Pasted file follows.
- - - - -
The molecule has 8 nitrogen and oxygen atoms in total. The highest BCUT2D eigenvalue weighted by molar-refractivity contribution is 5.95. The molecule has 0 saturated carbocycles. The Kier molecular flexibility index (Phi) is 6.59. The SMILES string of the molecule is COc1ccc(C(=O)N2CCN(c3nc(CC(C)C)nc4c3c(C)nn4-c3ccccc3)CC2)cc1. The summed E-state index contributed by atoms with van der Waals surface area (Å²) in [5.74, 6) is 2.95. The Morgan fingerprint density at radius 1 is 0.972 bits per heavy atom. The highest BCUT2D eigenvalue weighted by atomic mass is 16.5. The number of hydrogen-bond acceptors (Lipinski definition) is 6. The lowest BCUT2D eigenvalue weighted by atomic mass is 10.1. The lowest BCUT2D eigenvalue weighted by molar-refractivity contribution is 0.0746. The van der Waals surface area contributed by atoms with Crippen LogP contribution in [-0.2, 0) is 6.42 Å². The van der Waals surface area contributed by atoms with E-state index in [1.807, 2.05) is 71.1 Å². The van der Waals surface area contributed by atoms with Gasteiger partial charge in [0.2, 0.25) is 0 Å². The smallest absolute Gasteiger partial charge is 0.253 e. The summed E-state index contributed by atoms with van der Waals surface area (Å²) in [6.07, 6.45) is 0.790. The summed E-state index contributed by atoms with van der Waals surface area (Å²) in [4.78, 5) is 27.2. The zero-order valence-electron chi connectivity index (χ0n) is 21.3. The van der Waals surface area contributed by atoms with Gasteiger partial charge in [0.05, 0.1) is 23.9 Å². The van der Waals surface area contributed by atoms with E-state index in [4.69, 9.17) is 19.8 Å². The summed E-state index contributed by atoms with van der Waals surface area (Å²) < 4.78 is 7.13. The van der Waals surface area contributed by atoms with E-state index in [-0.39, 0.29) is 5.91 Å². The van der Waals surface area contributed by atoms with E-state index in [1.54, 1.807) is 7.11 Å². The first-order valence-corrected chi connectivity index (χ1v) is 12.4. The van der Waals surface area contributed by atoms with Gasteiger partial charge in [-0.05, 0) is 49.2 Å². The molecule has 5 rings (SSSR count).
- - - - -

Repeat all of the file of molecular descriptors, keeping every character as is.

The molecule has 8 nitrogen and oxygen atoms in total. The highest BCUT2D eigenvalue weighted by molar-refractivity contribution is 5.95. The molecule has 0 saturated carbocycles. The Kier molecular flexibility index (Phi) is 6.59. The SMILES string of the molecule is COc1ccc(C(=O)N2CCN(c3nc(CC(C)C)nc4c3c(C)nn4-c3ccccc3)CC2)cc1. The summed E-state index contributed by atoms with van der Waals surface area (Å²) in [5.74, 6) is 2.95. The Morgan fingerprint density at radius 1 is 0.972 bits per heavy atom. The highest BCUT2D eigenvalue weighted by atomic mass is 16.5. The number of hydrogen-bond acceptors (Lipinski definition) is 6. The lowest BCUT2D eigenvalue weighted by atomic mass is 10.1. The lowest BCUT2D eigenvalue weighted by molar-refractivity contribution is 0.0746. The van der Waals surface area contributed by atoms with Crippen LogP contribution in [-0.2, 0) is 6.42 Å². The van der Waals surface area contributed by atoms with E-state index in [1.807, 2.05) is 71.1 Å². The van der Waals surface area contributed by atoms with Gasteiger partial charge in [0.2, 0.25) is 0 Å². The smallest absolute Gasteiger partial charge is 0.253 e. The summed E-state index contributed by atoms with van der Waals surface area (Å²) in [6.07, 6.45) is 0.790. The summed E-state index contributed by atoms with van der Waals surface area (Å²) in [4.78, 5) is 27.2. The zero-order valence-electron chi connectivity index (χ0n) is 21.3. The van der Waals surface area contributed by atoms with Gasteiger partial charge in [0.05, 0.1) is 23.9 Å². The van der Waals surface area contributed by atoms with E-state index in [4.69, 9.17) is 19.8 Å². The summed E-state index contributed by atoms with van der Waals surface area (Å²) < 4.78 is 7.13. The van der Waals surface area contributed by atoms with E-state index in [-0.39, 0.29) is 5.91 Å². The van der Waals surface area contributed by atoms with E-state index in [1.54, 1.807) is 7.11 Å². The first-order valence-corrected chi connectivity index (χ1v) is 12.4. The van der Waals surface area contributed by atoms with Gasteiger partial charge in [-0.05, 0) is 49.2 Å². The molecule has 5 rings (SSSR count).